ALSO, we finally figured out what is causing our emails to be sent to spam or blocked and why some of you guys may not be seeing our emails, or why we may not be seeing yours
     
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  6. Nov 11, 2020 at 8:02 AM
    #5016
    TruckyTruck

    TruckyTruck Dumbest Username

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    Ok, thanks! No rush, just making sure.
     
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  7. Nov 11, 2020 at 9:57 AM
    #5017
    OVTune

    OVTune [OP] New Member

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    2020 Tundra will be supported next week (beta)
     
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  8. Nov 11, 2020 at 11:03 AM
    #5018
    azTony

    azTony New Member

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    *** OV Tune Order #4481 *** ECU 0CN21 ***
    2018 Tundra Platimun with Icon Stage 9 w/3.0 and billet UCA, Harrop Elockers, 5.29 on 35’s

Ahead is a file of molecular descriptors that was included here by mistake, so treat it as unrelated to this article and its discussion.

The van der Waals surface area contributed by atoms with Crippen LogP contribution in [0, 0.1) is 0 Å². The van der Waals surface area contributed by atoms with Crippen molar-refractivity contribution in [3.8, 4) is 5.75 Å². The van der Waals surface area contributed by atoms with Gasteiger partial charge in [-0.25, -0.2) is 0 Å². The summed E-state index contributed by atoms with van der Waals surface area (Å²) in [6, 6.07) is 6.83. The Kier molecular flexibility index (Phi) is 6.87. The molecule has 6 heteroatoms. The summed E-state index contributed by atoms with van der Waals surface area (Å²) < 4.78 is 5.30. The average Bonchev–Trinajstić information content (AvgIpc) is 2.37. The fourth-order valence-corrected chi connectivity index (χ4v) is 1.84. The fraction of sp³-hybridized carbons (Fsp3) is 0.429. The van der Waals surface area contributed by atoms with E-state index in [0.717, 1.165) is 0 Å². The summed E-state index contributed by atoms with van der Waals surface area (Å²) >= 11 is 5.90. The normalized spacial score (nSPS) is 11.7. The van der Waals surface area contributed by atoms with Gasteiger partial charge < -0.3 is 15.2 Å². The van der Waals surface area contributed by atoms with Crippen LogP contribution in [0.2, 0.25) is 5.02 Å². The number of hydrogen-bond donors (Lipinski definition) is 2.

If we have purchased the tune what has to be done to add the vF Tuner?
     
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  9. Nov 11, 2020 at 12:14 PM
    #5019
    art64

    art64 New Member

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    What is this scheduling thing? Scheduling for what? What happens on the schedule day? Data logs, confirmation the tune and the features all work? Just curious. Never heard of this before. Thanks.
     
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  10. Nov 11, 2020 at 1:34 PM
    #5020
    OVTune

    OVTune [OP] New Member

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    it's only for folks who still need attention done to their tunes. Yes we setup a day where we go back and forth, files, logs, files and logs until completed. Takes about 2-3 hours
     
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  11. Nov 12, 2020 at 6:15 AM
    #5021
    4firemandan

    4firemandan Superduper Member

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    There are parameters to scan that check for knock and pre knock... its actually kind of complicated with Toyota compared to say, GM... but there ARE things we can scan and watch for changes. (Knock Learn and Knock Correct for example).
    On my SC Tundra the factory knock settings are doing a pretty decent job on managing knock/ping as long as I am keeping the fuel good.